A major medical problem in CA is the growing population of individuals with neurodegenerative diseases, including Parkinson’s (PD) and Huntington’s (HD) disease. These diseases affect millions of people, sometimes during the prime of their lives, and lead to total incapacitation and ultimately death. No treatment blocks the progression of neurodegeneration. We propose to conduct fundamental studies to understand the basic common disease mechanisms of neurodegenerative disorders to begin to develop effective treatments for these diseases. Our work will target human stem cells made from cells from patients with HD and PD that are developed into the very cells that degenerate in these diseases, striatal neurons and dopamine neurons, respectively. We will use a highly integrated approach with innovative molecular analysis of gene networks that change the states of proteins in these diseases and state-of-the-art imaging technology to visualize living neurons in a culture dish to assess cause and effect relationships between biochemical changes in the cells and their gradual death. Importantly, we will test whether drugs effective in animal model systems are also effective in blocking the disease mechanisms in the human HD and PD neurons. These human preclinical studies could rapidly lead to clinical testing, since some of the drugs have already been examined extensively in humans in the past for treating other disorders and are safe.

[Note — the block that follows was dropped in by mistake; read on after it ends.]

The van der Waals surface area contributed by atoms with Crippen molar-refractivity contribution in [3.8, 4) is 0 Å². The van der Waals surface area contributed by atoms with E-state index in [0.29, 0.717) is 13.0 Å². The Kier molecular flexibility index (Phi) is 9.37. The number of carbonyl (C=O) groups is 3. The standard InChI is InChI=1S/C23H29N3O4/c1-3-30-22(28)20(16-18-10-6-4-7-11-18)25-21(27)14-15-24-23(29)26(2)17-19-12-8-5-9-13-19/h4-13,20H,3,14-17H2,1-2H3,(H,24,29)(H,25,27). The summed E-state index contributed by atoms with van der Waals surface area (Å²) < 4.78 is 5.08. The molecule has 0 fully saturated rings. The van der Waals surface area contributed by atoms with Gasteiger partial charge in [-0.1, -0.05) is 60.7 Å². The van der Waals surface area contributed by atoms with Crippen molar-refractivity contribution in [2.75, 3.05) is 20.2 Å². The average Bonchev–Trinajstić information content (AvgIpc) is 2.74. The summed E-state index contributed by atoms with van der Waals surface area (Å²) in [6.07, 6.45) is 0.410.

Statement of Benefit to California: